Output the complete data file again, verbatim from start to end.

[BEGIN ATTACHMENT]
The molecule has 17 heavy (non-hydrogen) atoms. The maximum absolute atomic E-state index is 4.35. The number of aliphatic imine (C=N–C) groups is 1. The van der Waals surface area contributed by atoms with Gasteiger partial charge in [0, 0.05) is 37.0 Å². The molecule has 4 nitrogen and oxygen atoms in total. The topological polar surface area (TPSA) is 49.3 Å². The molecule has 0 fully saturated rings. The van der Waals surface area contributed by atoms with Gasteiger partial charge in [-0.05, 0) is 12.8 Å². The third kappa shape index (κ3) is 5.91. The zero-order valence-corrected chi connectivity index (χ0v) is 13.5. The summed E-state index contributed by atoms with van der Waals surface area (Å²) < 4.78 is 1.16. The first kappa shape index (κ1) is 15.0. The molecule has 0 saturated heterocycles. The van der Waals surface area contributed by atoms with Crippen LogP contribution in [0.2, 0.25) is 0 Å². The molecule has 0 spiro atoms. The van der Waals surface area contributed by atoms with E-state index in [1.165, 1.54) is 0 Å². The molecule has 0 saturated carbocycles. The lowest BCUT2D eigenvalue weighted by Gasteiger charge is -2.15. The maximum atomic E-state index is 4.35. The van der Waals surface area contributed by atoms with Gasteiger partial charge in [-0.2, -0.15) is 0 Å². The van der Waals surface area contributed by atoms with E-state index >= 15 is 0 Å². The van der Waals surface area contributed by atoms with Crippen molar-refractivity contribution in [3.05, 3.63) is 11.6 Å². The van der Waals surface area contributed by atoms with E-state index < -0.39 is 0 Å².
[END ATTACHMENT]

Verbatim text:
The molecule has 17 heavy (non-hydrogen) atoms. The maximum absolute atomic E-state index is 4.35. The number of aliphatic imine (C=N–C) groups is 1. The van der Waals surface area contributed by atoms with Gasteiger partial charge in [0, 0.05) is 37.0 Å². The molecule has 4 nitrogen and oxygen atoms in total. The topological polar surface area (TPSA) is 49.3 Å². The molecule has 0 fully saturated rings. The van der Waals surface area contributed by atoms with Gasteiger partial charge in [-0.05, 0) is 12.8 Å². The third kappa shape index (κ3) is 5.91. The zero-order valence-corrected chi connectivity index (χ0v) is 13.5. The summed E-state index contributed by atoms with van der Waals surface area (Å²) < 4.78 is 1.16. The first kappa shape index (κ1) is 15.0. The molecule has 0 saturated heterocycles. The van der Waals surface area contributed by atoms with Crippen LogP contribution in [0.2, 0.25) is 0 Å². The molecule has 0 spiro atoms. The van der Waals surface area contributed by atoms with E-state index in [1.165, 1.54) is 0 Å². The molecule has 0 saturated carbocycles. The lowest BCUT2D eigenvalue weighted by Gasteiger charge is -2.15. The maximum atomic E-state index is 4.35. The van der Waals surface area contributed by atoms with Gasteiger partial charge in [-0.2, -0.15) is 0 Å². The van der Waals surface area contributed by atoms with E-state index >= 15 is 0 Å². The van der Waals surface area contributed by atoms with Crippen molar-refractivity contribution in [3.05, 3.63) is 11.6 Å². The van der Waals surface area contributed by atoms with E-state index < -0.39 is 0 Å².